by Matt Bowman
A new Quinnipiac University poll, which shows Marco Rubio performing the best against Hillary Clinton in November, got me thinking. How consistent is this result?
The newest poll, conducted February 2-4, shows Rubio beating Clinton head-to-head 48-41, Ted Cruz tying her 45-45, and Donald Trump losing to Clinton 46-41.
So I went over to RealClearPolitics.com, which lets you look back at all the general election head-to-head polls between Rubio and Hillary, and Cruz and Hillary. (I didn’t bother with Trump vs. Hillary, since he usually does worse than Cruz or Rubio.)
Rubio doesn’t always beat Clinton by his latest large margin, nor, sometimes, does he beat her at all.
But Rubio almost always polls better against Clinton than Cruz does.
Take a look at this compilation of screen shots of the last 20 head-to-head polls listed at RCP for Rubio and Cruz vs. Clinton:
Methodology: I did not include in this list four polls where Rubio was put against Hillary but Cruz was not measured against Hillary (two polls in October and two in August). All of the data you see is unedited.
What jumps out at me from this list is not the RCP average at the top, showing Rubio doing better since January 1.
What really jumps out is that in 19 of these 20 polls, Rubio does better against Hillary than Cruz does against her. The outlier, a Quinnipiac poll from December 16-20, has Rubio performing only one point worse than Cruz.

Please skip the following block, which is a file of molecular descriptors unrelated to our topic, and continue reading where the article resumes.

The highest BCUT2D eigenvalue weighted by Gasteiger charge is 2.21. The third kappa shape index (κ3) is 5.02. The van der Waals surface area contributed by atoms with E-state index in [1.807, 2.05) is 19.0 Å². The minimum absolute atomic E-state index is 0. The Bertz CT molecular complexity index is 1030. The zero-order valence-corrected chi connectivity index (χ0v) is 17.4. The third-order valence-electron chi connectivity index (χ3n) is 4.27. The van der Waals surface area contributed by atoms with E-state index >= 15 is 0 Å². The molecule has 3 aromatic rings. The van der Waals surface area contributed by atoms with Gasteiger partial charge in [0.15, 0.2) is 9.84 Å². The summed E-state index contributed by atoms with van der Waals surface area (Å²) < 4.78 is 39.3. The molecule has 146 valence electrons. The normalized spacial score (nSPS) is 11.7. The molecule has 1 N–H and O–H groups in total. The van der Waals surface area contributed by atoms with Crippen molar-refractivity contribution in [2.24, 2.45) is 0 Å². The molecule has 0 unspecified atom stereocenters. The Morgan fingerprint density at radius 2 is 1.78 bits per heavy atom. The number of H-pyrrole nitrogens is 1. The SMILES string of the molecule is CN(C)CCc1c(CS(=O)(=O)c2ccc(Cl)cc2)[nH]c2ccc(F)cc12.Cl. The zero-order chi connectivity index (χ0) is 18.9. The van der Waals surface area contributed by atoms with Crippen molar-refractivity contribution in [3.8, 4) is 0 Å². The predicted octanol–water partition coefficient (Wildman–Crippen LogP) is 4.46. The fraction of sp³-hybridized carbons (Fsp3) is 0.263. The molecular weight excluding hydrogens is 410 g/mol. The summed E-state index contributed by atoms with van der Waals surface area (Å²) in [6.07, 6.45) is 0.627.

In other words, it’s not as if sometimes Rubio does better against Clinton, sometimes Cruz does better against her, and Rubio just happens to be winning the average.
Instead, in 19 out of 20 instances since July, Rubio has outperformed Cruz against Hillary. Whether or not the Republican wins, ties, or loses, Rubio is nearly always a better contender.
The sheer consistency is stunning. It’s simply undeniable from these numbers that the general electorate says it will give Rubio more votes than it will give Cruz.
Note that this is a different issue than whether Cruz can beat Hillary. Even if you think he can, the numbers show that in such an election Rubio would beat her, too — and by a larger margin.
Republicans choosing a nominee need to ask themselves whether they are willing to surrender that margin, given that we don’t know how much of a margin Republicans will be scrambling for in November, and that Rubio is, as Rush Limbaugh recently observed, “a legitimate, full-throated conservative” in his own right.
Matt Bowman is an attorney who practices pro-life and constitutional law in Washington, D.C.